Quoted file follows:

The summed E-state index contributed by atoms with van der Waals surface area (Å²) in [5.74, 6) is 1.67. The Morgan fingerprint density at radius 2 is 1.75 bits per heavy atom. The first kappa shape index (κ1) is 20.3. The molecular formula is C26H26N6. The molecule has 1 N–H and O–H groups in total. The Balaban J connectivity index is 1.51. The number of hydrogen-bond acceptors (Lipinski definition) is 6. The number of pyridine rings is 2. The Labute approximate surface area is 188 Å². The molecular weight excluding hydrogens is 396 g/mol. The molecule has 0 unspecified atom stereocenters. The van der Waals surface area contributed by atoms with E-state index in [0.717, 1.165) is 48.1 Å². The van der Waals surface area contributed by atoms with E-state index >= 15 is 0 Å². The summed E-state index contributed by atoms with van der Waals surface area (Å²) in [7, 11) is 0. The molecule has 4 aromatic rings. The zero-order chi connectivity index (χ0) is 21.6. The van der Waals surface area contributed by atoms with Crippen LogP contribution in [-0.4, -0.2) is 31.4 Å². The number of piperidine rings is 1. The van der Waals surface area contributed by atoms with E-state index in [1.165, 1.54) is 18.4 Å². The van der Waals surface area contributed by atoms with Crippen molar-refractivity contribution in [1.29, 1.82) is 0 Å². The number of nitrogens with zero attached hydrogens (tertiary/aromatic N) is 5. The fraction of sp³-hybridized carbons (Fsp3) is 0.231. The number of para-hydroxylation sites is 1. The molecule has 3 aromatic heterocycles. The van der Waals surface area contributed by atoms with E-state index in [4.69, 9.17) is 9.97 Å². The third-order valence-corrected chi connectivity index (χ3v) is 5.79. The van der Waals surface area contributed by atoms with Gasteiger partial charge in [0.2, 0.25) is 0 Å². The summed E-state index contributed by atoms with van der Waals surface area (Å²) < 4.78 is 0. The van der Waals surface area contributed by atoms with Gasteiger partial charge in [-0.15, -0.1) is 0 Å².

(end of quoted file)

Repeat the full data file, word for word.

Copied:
The summed E-state index contributed by atoms with van der Waals surface area (Å²) in [5.74, 6) is 1.67. The Morgan fingerprint density at radius 2 is 1.75 bits per heavy atom. The first kappa shape index (κ1) is 20.3. The molecular formula is C26H26N6. The molecule has 1 N–H and O–H groups in total. The Balaban J connectivity index is 1.51. The number of hydrogen-bond acceptors (Lipinski definition) is 6. The number of pyridine rings is 2. The Labute approximate surface area is 188 Å². The molecular weight excluding hydrogens is 396 g/mol. The molecule has 0 unspecified atom stereocenters. The van der Waals surface area contributed by atoms with E-state index in [0.717, 1.165) is 48.1 Å². The van der Waals surface area contributed by atoms with E-state index >= 15 is 0 Å². The summed E-state index contributed by atoms with van der Waals surface area (Å²) in [7, 11) is 0. The molecule has 4 aromatic rings. The zero-order chi connectivity index (χ0) is 21.6. The van der Waals surface area contributed by atoms with Crippen LogP contribution in [-0.4, -0.2) is 31.4 Å². The number of piperidine rings is 1. The van der Waals surface area contributed by atoms with E-state index in [1.165, 1.54) is 18.4 Å². The van der Waals surface area contributed by atoms with Crippen molar-refractivity contribution in [1.29, 1.82) is 0 Å². The number of nitrogens with zero attached hydrogens (tertiary/aromatic N) is 5. The fraction of sp³-hybridized carbons (Fsp3) is 0.231. The number of para-hydroxylation sites is 1. The molecule has 3 aromatic heterocycles. The van der Waals surface area contributed by atoms with E-state index in [4.69, 9.17) is 9.97 Å². The third-order valence-corrected chi connectivity index (χ3v) is 5.79. The van der Waals surface area contributed by atoms with Gasteiger partial charge in [0.2, 0.25) is 0 Å². The summed E-state index contributed by atoms with van der Waals surface area (Å²) < 4.78 is 0. The van der Waals surface area contributed by atoms with Gasteiger partial charge in [-0.15, -0.1) is 0 Å².